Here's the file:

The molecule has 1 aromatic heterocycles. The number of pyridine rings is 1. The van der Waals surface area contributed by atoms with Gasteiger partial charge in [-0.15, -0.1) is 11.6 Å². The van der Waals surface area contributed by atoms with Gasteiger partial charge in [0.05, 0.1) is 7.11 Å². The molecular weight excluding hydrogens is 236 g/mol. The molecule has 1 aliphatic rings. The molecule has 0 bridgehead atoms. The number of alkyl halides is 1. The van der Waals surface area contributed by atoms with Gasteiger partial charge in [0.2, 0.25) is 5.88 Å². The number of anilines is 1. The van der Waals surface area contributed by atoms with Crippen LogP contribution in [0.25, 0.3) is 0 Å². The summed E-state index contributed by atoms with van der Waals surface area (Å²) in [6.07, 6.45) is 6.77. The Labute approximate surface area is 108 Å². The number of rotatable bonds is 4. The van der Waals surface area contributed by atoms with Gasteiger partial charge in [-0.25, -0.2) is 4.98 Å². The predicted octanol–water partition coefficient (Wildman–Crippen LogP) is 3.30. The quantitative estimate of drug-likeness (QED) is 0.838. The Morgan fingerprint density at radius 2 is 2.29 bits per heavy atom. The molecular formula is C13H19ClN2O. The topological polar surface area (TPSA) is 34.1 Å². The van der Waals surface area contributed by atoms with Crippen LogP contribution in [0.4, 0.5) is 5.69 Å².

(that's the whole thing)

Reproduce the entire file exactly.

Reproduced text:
The molecule has 1 aromatic heterocycles. The number of pyridine rings is 1. The van der Waals surface area contributed by atoms with Gasteiger partial charge in [-0.15, -0.1) is 11.6 Å². The van der Waals surface area contributed by atoms with Gasteiger partial charge in [0.05, 0.1) is 7.11 Å². The molecular weight excluding hydrogens is 236 g/mol. The molecule has 1 aliphatic rings. The molecule has 0 bridgehead atoms. The number of alkyl halides is 1. The van der Waals surface area contributed by atoms with Gasteiger partial charge in [0.2, 0.25) is 5.88 Å². The number of anilines is 1. The van der Waals surface area contributed by atoms with Crippen LogP contribution in [0.25, 0.3) is 0 Å². The summed E-state index contributed by atoms with van der Waals surface area (Å²) in [6.07, 6.45) is 6.77. The Labute approximate surface area is 108 Å². The number of rotatable bonds is 4. The van der Waals surface area contributed by atoms with Gasteiger partial charge in [-0.25, -0.2) is 4.98 Å². The predicted octanol–water partition coefficient (Wildman–Crippen LogP) is 3.30. The quantitative estimate of drug-likeness (QED) is 0.838. The Morgan fingerprint density at radius 2 is 2.29 bits per heavy atom. The molecular formula is C13H19ClN2O. The topological polar surface area (TPSA) is 34.1 Å². The van der Waals surface area contributed by atoms with Crippen LogP contribution in [0.4, 0.5) is 5.69 Å².